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Special Issue "Bioassay-Guided Isolation of Natural Products"

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A special issue of Molecules (ISSN 1420-3049).

Deadline for manuscript submissions: closed (28 February 2013)

Special Issue Editor

Guest Editor
Prof. Dr. Florence K. Gleason (Website)

Department of Plant Biology, University of Minnesota, 1445 Gortner Avenue, Saint Paul, MN 55108, USA
Interests: anti-bacterial compounds; cyanobacteria; herbicides; lactones; LC-MS; membrane disruptors photosystem II inhibitors; peptides

Special Issue Information

Dear Colleagues,

After suffering a twenty year decline, the field of natural products is currently assuming new prominence. Plants, animals, and microorganisms have always been a continual source of new and useful compounds. Modern analytical and genetic techniques have made it considerably easier to isolate and exploit these compounds for human uses such as antibiotics and pesticides. Bioassay-guided isolation is still the basic procedure for characterizing new natural products with defined biological activity. The most effective assays are rapid and specific. Microorganisms are usually the assay organism that best fits this description especially when attempting to isolate new antibiotics. The basic techniques of agar and broth assays can be enhanced by use of genetically modified test organisms to increase efficiency. Automated assays in microtiter plates allow the testing of large numbers of samples in a short time. Once a target compound has been tentatively identified, metabolomics techniques can be used to find the appropriate strain of producer and optimize production. Equipped with an array of sensitive and rapid assays and analytical methods, the natural product researcher is more prepared than ever to explore nature’s vast frontier of chemical wonders.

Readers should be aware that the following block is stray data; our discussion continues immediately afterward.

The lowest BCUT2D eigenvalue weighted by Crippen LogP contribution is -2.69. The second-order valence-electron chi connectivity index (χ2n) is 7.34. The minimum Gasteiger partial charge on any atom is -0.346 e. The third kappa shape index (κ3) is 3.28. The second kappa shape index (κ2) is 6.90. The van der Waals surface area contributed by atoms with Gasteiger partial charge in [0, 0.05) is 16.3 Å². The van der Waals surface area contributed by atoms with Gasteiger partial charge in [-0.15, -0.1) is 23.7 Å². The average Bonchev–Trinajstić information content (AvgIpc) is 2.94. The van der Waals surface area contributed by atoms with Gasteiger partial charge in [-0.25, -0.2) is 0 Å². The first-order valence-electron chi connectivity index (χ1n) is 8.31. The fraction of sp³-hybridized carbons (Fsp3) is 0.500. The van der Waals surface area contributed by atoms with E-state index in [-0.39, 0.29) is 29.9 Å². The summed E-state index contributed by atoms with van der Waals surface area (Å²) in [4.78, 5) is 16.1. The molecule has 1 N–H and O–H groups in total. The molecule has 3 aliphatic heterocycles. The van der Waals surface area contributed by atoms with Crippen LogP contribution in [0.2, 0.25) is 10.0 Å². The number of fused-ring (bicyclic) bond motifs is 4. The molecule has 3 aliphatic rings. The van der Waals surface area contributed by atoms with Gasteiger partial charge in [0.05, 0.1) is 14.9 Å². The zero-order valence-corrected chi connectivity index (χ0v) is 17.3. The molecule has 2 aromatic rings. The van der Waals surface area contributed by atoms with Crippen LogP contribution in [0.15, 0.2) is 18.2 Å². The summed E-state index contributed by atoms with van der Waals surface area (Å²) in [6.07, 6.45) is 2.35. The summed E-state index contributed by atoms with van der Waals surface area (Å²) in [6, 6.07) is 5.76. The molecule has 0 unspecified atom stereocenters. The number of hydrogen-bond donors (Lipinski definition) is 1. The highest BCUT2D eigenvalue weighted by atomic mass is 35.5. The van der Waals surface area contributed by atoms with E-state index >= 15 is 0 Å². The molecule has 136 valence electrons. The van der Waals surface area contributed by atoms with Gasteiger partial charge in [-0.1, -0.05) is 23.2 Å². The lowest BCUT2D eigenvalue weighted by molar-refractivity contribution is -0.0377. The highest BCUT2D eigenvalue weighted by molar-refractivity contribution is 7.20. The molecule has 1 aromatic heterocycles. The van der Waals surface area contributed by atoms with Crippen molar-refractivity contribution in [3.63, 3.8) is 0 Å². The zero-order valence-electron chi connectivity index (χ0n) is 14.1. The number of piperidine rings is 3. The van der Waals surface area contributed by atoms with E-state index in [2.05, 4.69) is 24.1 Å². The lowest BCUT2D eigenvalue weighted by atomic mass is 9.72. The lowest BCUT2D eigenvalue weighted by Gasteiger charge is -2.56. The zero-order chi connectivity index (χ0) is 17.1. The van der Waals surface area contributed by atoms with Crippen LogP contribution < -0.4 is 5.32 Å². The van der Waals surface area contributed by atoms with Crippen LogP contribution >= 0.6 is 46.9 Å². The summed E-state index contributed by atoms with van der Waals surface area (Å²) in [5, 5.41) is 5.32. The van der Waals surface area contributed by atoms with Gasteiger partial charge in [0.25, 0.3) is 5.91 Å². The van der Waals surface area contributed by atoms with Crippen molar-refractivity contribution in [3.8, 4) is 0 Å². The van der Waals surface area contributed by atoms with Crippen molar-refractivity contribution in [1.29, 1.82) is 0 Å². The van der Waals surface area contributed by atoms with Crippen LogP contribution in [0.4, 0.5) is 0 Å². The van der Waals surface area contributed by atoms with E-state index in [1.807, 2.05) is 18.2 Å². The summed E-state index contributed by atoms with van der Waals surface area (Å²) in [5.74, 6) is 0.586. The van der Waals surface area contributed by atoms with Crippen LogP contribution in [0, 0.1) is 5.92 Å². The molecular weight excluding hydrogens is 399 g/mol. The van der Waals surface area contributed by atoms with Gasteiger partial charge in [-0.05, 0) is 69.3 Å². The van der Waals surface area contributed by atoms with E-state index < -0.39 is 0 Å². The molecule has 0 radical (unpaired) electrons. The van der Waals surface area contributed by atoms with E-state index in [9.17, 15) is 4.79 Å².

Prof. Dr. Florence K. Gleason
Guest Editor

Submission

Manuscripts should be submitted online at www.mdpi.com by registering and logging in to this website. Once you are registered, click here to go to the submission form. Manuscripts can be submitted until the deadline. Papers will be published continuously (as soon as accepted) and will be listed together on the special issue website. Research articles, review articles as well as communications are invited. For planned papers, a title and short abstract (about 100 words) can be sent to the Editorial Office for announcement on this website.

Submitted manuscripts should not have been published previously, nor be under consideration for publication elsewhere (except conference proceedings papers). All manuscripts are refereed through a peer-review process. A guide for authors and other relevant information for submission of manuscripts is available on the Instructions for Authors page. Molecules is an international peer-reviewed Open Access monthly journal published by MDPI.

Please visit the Instructions for Authors page before submitting a manuscript. The Article Processing Charge (APC) for publication in this open access journal is 1800 CHF (Swiss Francs).

Published Papers (6 papers)

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Research

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Open AccessArticle Isolation, Structural Analyses and Biological Activity Assays against Chronic Lymphocytic Leukemia of Two Novel Cytochalasins — Sclerotionigrin A and B
Molecules 2014, 19(7), 9786-9797; doi:10.3390/molecules19079786
Received: 21 March 2014 / Revised: 24 June 2014 / Accepted: 2 July 2014 / Published: 8 July 2014
Cited by 2 | PDF Full-text (281 KB) | HTML Full-text | XML Full-text | Supplementary Files
Abstract
Two new cytochalasins, sclerotionigrin A (1) and B (2) were isolated together with the known proxiphomin (3) from the filamentous fungus Aspergillus sclerotioniger. The structures and relative stereochemistry of 1 and 2 were determined based [...] Read more.
Two new cytochalasins, sclerotionigrin A (1) and B (2) were isolated together with the known proxiphomin (3) from the filamentous fungus Aspergillus sclerotioniger. The structures and relative stereochemistry of 1 and 2 were determined based on comparison with 3, and from extensive 1D and 2D NMR spectroscopic analysis, supported by high resolution mass spectrometry (HRMS). Compounds 2 and 3 displayed cytotoxic activity towards chronic lymphocytic leukemia cells in vitro, with 3 being the most active. Full article
(This article belongs to the Special Issue Bioassay-Guided Isolation of Natural Products)
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Open AccessArticle Bio-Activity and Dereplication-Based Discovery of Ophiobolins and Other Fungal Secondary Metabolites Targeting Leukemia Cells
Molecules 2013, 18(12), 14629-14650; doi:10.3390/molecules181214629